American Nuclear Society

Home / Publications / Journals / Nuclear Science and Engineering / Volume 183 / Number 3

Predictive Modeling Applied to a Spent Fuel Dissolver Model—I: Adjoint Sensitivity Analysis

James J. Peltz, Dan G. Cacuci

Nuclear Science and Engineering / Volume 183 / Number 3 / July 2016 / Pages 305-331

Technical Paper /

First Online Publication:June 20, 2016
Updated:June 30, 2016

This work presents a comprehensive sensitivity analysis of a paradigm dissolver model that has been selected because of its applicability to material separations and its potential role in diversion activities associated with proliferation and international safeguards. This dissolver model consists of eight active compartments in which the time-dependent nonlinear differential equations modeling the physical and chemical processes comprise 16 time-dependent spatially dependent state functions and 635 model parameters related to the model’s equation of state and inflow conditions. The most important response for the dissolver model is the computed nitric acid in the compartment farthest away from the inlet, where measurements are available for comparisons. The sensitivities to all model parameters of the acid concentrations at each of these instances in time are computed exactly and efficiently using the adjoint sensitivity analysis method for nonlinear systems. The relative importance of the sensitivities in contributing to the uncertainties in the computed model responses is quantified numerically and analyzed in the dissolver’s physics context. The sensitivities computed in this work will be used in a companion paper for uncertainty analysis and predictive modeling, which aims at validating the paradigm dissolver model using the available experimental data and subsequently obtaining best-estimate predicted nominal values for the acid concentrations, with reduced predicted uncertainties, for the longer-term purpose of coupling this dissolver model to other nuclear facilities of interest to nonproliferation objectives.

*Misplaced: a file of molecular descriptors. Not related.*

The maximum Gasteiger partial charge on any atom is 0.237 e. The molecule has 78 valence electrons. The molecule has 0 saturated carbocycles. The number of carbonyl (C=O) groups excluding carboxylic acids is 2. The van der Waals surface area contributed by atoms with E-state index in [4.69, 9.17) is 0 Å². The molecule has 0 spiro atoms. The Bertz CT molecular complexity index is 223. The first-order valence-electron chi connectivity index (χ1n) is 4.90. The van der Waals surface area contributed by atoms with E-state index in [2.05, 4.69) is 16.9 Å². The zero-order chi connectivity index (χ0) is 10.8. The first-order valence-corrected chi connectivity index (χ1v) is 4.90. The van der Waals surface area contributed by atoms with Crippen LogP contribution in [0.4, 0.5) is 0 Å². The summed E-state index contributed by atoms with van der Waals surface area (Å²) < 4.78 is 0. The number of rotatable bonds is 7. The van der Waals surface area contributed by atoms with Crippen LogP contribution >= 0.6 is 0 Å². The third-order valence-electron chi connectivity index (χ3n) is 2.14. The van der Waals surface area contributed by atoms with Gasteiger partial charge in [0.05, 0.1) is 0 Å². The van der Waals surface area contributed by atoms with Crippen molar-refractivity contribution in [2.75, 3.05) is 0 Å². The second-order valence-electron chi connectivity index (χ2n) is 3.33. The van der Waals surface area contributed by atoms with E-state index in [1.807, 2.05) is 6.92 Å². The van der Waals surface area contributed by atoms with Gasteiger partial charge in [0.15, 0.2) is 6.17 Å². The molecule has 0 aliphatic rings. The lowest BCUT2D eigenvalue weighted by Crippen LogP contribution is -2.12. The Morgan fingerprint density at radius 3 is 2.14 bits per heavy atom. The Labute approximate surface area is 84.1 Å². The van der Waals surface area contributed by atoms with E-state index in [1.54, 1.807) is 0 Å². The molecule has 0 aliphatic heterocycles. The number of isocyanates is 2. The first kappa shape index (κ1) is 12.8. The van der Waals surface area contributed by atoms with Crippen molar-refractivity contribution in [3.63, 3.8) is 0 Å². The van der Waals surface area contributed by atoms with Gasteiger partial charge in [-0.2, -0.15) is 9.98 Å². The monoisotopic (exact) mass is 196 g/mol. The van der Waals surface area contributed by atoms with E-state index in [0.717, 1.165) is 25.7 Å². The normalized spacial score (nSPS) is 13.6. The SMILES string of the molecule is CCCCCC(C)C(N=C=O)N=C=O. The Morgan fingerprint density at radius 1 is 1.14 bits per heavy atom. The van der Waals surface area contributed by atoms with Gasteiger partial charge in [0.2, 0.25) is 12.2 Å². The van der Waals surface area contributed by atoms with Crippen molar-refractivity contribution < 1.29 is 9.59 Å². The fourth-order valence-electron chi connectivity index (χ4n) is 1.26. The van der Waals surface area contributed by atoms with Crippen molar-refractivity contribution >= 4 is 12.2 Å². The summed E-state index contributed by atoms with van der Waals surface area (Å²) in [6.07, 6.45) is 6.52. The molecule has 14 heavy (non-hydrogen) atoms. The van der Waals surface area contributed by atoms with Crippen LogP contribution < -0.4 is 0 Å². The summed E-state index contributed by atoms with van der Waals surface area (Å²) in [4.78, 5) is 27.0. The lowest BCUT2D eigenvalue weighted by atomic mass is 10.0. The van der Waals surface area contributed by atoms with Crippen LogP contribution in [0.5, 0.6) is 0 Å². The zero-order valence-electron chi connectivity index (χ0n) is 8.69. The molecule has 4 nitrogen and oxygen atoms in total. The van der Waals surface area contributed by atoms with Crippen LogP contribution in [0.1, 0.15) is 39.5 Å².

Questions or comments about the site? Contact the ANS Webmaster.